When Moates took me around Green's pick again, the Richmond forward's left knee knifed into my left thigh, and something tore. Mel called timeout, and I limped to the bench. Moates staggered back to the Richmond bench. My leg hurt so badly I thought I'd be hospitalized that night.
Mel screamed at the big guys to hit the boards, but they stared at him with oxen-like passivity. When the whistle blew again I reached out for teammates and they lifted me off my chair. I almost screamed when I put my full weight on the hurt leg. I grabbed DeBrosse and said, "John, I can't move my leg. You've got to take Moates for me."
"F—-you, Conroy, I'm not taking that son of a bitch," DeBrosse said. "He's your man."
In nausea and pain, I watched an exhausted Moates bring the ball upcourt. I had driven the lane the whole game, and there was nothing he could do but chase me. I had scored 25 points against him, equaling my career high. There were pro scouts in the building that day, and I'm sure they noted the unearthly skills that Moates brought to the task of scoring. I hope they also noted that a guard who could not stop Conroy might have difficulty with Jerry West or Oscar Robertson.
I had my hands on my knees when I saw DeBrosse make his move. Because of his fatigue, Moates was incautious as he dribbled. He was bouncing the ball too high when DeBrosse stuck a hand in and swiped it clean. DeBrosse broke for our basket, and Moates, embarrassed and spent, did not even give pursuit. I took one step out of instinct, then stopped out of exhaustion and lack of character. I stood on Richmond's foul line and watched DeBrosse's triumphant flight down the court. I remember being surprised that he was taking the ball straight in instead of laying it in off the glass. When DeBrosse took off, there was an exaggerated bounce to his leap, as though he had jumped higher than he ever had before, but his form was picture-perfect. I had never seen DeBrosse miss a layup. He released the basketball at the height of his jump. The ball nicked the front of the rim, bounced off the back of the rim, then rolled out to the left. Moates sprinted to retrieve the ball, and Richmond scored to go up by one with less than two minutes to play.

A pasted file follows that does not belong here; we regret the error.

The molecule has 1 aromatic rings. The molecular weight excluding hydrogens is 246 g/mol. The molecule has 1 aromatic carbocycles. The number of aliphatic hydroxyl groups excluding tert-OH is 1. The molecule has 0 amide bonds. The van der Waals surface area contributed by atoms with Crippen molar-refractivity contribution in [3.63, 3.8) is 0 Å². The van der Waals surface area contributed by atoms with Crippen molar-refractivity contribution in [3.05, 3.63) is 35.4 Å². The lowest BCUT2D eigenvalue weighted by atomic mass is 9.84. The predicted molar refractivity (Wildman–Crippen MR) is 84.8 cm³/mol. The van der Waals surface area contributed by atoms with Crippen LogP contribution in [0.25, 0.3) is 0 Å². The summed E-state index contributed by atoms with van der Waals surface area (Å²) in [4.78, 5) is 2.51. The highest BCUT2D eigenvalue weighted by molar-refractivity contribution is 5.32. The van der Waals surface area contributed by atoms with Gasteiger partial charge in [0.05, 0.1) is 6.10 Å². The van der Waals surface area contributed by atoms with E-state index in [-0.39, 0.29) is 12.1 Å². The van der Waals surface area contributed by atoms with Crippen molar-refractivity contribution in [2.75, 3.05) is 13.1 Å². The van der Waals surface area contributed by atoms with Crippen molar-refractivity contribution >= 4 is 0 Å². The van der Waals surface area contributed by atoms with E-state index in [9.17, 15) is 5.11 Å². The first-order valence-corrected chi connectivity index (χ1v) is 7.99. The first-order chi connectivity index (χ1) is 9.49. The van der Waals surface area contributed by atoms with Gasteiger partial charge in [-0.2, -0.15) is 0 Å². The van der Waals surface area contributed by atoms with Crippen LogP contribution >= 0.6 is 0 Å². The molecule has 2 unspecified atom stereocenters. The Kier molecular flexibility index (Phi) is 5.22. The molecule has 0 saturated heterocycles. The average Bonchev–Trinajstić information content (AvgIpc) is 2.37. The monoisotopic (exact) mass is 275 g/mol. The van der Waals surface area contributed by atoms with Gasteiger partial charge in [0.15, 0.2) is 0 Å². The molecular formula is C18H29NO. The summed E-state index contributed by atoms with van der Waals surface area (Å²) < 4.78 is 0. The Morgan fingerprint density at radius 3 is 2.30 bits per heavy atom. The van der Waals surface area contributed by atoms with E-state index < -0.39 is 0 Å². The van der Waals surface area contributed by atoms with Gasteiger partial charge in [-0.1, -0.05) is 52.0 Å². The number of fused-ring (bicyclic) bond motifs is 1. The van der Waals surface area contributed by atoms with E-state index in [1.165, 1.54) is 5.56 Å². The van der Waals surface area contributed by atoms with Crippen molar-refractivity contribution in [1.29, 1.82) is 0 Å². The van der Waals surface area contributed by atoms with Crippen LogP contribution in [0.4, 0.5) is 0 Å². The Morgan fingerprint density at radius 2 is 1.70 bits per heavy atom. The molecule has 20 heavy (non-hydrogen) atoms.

They scored. We scored. With two seconds left, a jump ball was called. Mohr tried to tap it to Bridges but hit it too high, and the ball was rolling out of bounds when the buzzer sounded. We had lost the game 100-98. Our terrible season had come to a fitting end. I stood beneath the lights for the last time, then limped to the locker room.
I sat by my locker for a brief moment. The first sob caught me by surprise, and the second one was so loud that it didn't seem to come from me at all. I wept as I had never wept before in public. I could not stop myself. I was lost in the overwhelming grief I felt at losing my game, losing basketball as a way to define myself in a world that was hostile and implacable to me. I removed my jersey and put my face into the number 22, and my sweat mingled with my tears. I gave it up, gave basketball up, gave my game up, the one I played so badly and adored so completely. Each one of my teammates squeezed my shoulder as he passed on the way to the shower. Basketball had lifted me up and given me friends whom I got to call teammates. The game gave me moments in which I brought crowds of strangers to their feet, calling out my name. The game had allowed me to be carried off the court in triumph. The game had allowed me to like myself a little bit, and at times the game had even allowed me to love the beaten, ruined boy I was.
I have always been a closet weeper. When my father would take me apart as a child, I could not cry in front of him or the beating became, instantly, more savage and dangerous. I learned to disembody myself from the boy who was getting beaten. Later, I would cry for much of the night for that kid whom I abandoned when he was being torn up. I never thought of him as belonging to me.
The next morning Mel Thompson, who had never offered me a compliment, said in The News and Courier, "Pat Conroy gave another great performance. That kid gets more mileage out of his talent than any player I have ever coached."